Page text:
In the parts of town where the plague had taken hold, there was an exodus of the noble and the rich to their summer homes, all leaving before the city would close and all travel was banned. Despite urging from his brother, the merchant fights an internal battle about what to do, finally resolving to stay home. He then proceeds to tell the story of everything he saw: the empty streets, the worried faces, the suddenly unemployed.
“Business led me out sometimes to the other end of the town, even when the sickness was chiefly there; and as the thing was new to me, as well as to everybody else, it was a most surprising thing to see those streets which were usually so thronged now grown desolate, and so few people to be seen in them […].”
“All families retrenched their living as much as possible, as well those that fled as those that stayed; so that an innumerable multitude of footmen, serving-men, shopkeepers, journeymen, merchants’ bookkeepers, and such sort of people, and especially poor maid-servants, were turned off, and left friendless and helpless, without employment and without habitation, and this was really a dismal article.”
Not only that, he tells stories of how the servants, the few that remained, were the ones who most likely brought the “distemper” (the illness) home because they were the ones who had to go out shopping. He observes also how people who could buy food in large quantities were able to leave their house less, but those who could not, were, unfortunately, much more exposed:
“And here I must observe again, that this necessity of going out of our houses to buy provisions was in a great measure the ruin of the whole city, for the people catched the distemper on these occasions one of another, and even the provisions themselves were often tainted. […] However, the poor people could not lay up provisions, and there was a necessity that they must go to market to buy, and others to send servants or their children; and as this was a necessity which renewed itself daily, it brought abundance of unsound people to the markets, and a great many that went thither sound brought death home with them.”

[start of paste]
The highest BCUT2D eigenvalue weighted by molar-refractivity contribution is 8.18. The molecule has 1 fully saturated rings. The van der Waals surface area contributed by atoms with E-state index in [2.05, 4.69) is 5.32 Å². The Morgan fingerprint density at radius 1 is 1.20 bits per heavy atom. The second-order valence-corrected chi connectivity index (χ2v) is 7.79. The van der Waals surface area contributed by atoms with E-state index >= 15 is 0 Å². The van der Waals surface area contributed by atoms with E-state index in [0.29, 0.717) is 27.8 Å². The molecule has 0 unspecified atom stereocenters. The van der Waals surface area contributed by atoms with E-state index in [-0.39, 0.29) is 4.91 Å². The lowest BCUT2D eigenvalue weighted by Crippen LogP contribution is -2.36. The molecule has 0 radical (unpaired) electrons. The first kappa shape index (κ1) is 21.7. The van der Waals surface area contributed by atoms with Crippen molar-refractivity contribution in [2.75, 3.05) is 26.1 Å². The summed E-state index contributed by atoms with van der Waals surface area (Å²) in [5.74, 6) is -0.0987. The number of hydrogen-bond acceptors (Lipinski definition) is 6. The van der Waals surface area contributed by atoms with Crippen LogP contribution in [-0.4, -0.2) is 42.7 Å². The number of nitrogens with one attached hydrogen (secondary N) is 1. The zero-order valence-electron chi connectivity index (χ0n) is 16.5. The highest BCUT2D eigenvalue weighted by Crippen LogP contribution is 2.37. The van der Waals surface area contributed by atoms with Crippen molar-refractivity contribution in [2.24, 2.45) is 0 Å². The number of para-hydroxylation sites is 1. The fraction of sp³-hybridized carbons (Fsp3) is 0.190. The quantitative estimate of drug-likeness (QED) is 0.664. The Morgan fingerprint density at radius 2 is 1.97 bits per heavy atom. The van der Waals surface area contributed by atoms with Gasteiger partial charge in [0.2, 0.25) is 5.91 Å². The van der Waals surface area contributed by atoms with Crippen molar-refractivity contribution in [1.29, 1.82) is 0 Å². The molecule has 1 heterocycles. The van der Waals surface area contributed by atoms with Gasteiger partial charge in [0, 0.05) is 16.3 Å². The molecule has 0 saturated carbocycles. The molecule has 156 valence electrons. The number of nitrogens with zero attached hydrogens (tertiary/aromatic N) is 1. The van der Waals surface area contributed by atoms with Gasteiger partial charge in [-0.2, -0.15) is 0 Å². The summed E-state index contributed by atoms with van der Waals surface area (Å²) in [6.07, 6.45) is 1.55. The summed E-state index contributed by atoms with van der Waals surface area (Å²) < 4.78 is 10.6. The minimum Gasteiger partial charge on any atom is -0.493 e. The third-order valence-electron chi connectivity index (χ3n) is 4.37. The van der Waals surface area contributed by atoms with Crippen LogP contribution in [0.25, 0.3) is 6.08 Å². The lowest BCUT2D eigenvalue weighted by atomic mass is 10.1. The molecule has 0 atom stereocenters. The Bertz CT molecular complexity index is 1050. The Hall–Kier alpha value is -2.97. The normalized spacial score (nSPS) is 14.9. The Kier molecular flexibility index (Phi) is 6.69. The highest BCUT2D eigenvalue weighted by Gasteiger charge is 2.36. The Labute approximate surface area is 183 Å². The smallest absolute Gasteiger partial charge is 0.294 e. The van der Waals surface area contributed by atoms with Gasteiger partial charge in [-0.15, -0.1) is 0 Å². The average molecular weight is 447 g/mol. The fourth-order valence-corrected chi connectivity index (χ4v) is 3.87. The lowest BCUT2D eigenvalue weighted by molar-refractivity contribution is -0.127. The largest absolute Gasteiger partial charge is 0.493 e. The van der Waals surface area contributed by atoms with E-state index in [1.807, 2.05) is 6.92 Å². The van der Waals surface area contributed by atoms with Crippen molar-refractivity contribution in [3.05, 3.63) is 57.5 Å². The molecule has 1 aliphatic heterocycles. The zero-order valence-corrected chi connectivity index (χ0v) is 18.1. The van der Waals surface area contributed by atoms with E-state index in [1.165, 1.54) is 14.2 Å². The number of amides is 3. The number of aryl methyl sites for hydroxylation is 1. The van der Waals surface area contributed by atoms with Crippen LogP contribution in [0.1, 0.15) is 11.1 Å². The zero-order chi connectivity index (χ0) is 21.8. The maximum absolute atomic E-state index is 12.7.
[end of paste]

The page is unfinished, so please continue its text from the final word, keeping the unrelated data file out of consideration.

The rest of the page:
Most incredible of all, he even tells stories of being shut down at home, not able to shop, and having to start baking his own bread and making his own beer.
“It was now the beginning of August, and the plague grew very violent and terrible in the place where I lived, and Dr Heath coming to visit me, and finding that I ventured so often out in the streets, earnestly persuaded me to lock myself up and my family, and not to suffer any of us to go out of doors; […] but as I had not laid in a store of provision for such a retreat, it was impossible that we could keep within doors entirely. However, I attempted, though it was so very late, to do something towards it; and first, as I had convenience both for brewing and baking, I went and bought two sacks of meal, and for several weeks, having an oven, we baked all our own bread; also I bought malt, and brewed as much beer as all the casks I had would hold, and which seemed enough to serve my house for five or six weeks.”
On and on, Defoe provides great detail of everything the merchant witnesses, including the unscrupulous peddling magic cures, the measures taken by city officials, the great pain of the mourners, and the great horror overall felt over the plague. I have not finished the book yet, but I have an idea of how it ends.
So even though it may sound like a morbid choice at this time, A Journal of the Plague Year has given me some solace. It has shown me that we have experienced this before and survived. It has shown me that no matter what technology or advances we have, human experience is what unites us to each other, as well as to our future and to our past. Most important of all, it has shown me that we must bear witness, record this time to memory, to photos, to blog posts, and show future generations how we learned, how we supported each other, and how we overcame.
Quotes from, A Journal of the Plague Year by Daniel Defoe, being Observations or Memorials of the most remarkable occurrences, as well public as private, which happened in London during the last great visitation in 1665. Written by a CITIZEN who continued all the while in London. Never made publick before.
To listen to the podcast, click here. To read the book, click here; the entire text is available online.
Featured photo: The trees blooming at the entrance of our townhouse complex, in Port Coquitlam, BC, Canada.